Chop and Change
Learn a great idiom used to describe somebody who can't make his mind up, and usually chops and changes, or changes and chops.
Today's phrase reads “Zhao San Mu Si,” which literally means “morning three night four”. It can be used to describe somebody who keeps changing his mind. Here is the interesting story behind the idiom.
In ancient China, there was an old man who made a living by raising monkeys. Because he lived with the clever animals day and night, he knew his monkeys well, even what they were thinking. He usually he gave the monkeys more food in the morning, and less in the evening. But one day he decided to make a change: less food in the morning, but more in the evening. Actually, it was just a joke the man wanted to play on his monkeys, to see if they were really smart. He told them, “From now on, I'll give each of you three acorns every morning, and four every night. Is that enough?” On hearing this, all the monkeys jumped up angrily to express their disagreement. Seeing this, the old man said, “So how about four acorns every morning and three every evening, as usual?” All the monkeys calmed down at once.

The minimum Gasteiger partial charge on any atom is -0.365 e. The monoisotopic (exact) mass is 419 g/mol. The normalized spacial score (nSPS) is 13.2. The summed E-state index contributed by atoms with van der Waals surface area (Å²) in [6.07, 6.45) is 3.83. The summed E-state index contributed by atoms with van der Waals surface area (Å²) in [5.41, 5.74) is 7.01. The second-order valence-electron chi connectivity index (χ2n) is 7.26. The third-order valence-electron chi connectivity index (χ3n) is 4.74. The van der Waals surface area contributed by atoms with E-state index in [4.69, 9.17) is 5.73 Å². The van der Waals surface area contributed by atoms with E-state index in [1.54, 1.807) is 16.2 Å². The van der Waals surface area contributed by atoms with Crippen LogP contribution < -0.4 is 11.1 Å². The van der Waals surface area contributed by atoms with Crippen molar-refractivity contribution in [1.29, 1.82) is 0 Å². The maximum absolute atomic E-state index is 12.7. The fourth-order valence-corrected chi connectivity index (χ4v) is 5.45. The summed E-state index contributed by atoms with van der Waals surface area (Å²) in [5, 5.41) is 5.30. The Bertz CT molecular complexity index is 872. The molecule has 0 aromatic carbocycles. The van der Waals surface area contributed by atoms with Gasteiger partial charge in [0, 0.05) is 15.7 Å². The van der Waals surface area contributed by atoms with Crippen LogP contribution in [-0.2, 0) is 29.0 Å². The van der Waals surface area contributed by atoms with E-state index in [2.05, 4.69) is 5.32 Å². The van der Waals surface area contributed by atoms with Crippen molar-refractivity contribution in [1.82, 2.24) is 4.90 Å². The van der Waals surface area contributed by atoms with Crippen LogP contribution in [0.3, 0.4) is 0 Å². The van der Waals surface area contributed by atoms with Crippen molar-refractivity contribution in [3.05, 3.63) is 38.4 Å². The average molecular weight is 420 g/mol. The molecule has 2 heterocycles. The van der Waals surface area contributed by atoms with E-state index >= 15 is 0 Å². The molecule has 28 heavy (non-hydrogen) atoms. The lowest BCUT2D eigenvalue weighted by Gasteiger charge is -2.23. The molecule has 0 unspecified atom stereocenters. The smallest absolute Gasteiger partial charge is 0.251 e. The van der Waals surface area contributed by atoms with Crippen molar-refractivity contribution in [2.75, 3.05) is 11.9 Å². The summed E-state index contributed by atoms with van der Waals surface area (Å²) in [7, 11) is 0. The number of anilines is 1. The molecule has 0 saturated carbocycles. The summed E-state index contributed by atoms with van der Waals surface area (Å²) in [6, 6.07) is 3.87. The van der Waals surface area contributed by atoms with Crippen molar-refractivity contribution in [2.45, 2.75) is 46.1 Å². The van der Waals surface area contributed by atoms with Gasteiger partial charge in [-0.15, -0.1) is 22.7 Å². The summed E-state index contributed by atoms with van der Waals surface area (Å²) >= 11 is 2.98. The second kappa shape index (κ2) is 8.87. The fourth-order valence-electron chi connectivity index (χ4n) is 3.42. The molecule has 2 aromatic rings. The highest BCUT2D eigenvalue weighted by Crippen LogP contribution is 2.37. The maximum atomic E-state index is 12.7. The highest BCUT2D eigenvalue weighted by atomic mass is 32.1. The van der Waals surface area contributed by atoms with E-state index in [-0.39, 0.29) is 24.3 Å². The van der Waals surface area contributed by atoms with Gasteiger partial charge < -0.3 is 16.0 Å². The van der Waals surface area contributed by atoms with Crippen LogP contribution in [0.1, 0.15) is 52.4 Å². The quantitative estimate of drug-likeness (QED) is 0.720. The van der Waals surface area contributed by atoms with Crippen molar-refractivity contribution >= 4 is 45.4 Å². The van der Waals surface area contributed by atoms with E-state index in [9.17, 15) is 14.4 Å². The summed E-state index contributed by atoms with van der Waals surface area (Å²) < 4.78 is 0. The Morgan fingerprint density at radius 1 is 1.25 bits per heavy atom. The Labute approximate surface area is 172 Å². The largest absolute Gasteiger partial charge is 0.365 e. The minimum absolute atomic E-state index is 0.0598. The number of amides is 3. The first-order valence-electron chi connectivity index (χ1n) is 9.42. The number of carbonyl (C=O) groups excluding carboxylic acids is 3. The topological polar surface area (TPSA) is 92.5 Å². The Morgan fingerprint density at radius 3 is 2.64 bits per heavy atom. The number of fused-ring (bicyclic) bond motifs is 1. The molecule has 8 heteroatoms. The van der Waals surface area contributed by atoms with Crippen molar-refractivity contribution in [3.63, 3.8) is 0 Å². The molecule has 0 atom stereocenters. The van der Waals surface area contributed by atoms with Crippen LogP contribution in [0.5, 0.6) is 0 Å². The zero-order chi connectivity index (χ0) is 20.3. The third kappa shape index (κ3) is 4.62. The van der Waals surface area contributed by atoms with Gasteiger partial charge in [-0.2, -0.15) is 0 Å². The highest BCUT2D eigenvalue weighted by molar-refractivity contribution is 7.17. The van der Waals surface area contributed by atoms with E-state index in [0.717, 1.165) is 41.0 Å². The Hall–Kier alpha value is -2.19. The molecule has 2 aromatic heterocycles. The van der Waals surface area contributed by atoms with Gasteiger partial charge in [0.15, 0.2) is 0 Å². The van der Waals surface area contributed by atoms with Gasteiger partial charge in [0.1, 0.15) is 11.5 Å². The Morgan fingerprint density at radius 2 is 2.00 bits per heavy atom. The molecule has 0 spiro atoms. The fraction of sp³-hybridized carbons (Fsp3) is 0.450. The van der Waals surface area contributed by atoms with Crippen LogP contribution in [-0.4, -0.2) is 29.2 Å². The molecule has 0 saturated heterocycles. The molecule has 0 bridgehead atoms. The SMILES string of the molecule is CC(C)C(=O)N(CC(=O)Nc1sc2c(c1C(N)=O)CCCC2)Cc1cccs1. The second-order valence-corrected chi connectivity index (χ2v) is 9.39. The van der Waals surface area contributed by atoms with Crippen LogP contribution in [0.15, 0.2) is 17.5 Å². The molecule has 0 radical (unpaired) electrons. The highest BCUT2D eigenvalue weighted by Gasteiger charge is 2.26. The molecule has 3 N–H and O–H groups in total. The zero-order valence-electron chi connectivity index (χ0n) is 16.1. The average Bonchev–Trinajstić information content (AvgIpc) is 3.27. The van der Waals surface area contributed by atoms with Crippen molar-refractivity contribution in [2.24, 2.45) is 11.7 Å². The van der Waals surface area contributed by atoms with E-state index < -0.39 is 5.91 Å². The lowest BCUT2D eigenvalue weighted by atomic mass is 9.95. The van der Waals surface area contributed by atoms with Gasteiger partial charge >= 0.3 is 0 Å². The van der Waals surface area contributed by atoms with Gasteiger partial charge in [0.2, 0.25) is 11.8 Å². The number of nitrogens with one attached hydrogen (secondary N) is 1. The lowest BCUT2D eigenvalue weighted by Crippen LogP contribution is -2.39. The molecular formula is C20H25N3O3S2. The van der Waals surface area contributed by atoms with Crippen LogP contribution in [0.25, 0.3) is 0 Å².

From the old man's suggestion “Three acorns in the morning and four in the evening,” people drew the idiom “Zhao San Mu Si,” which word for word means “Morning three night four.” Today we use it to describe those who often change their mind.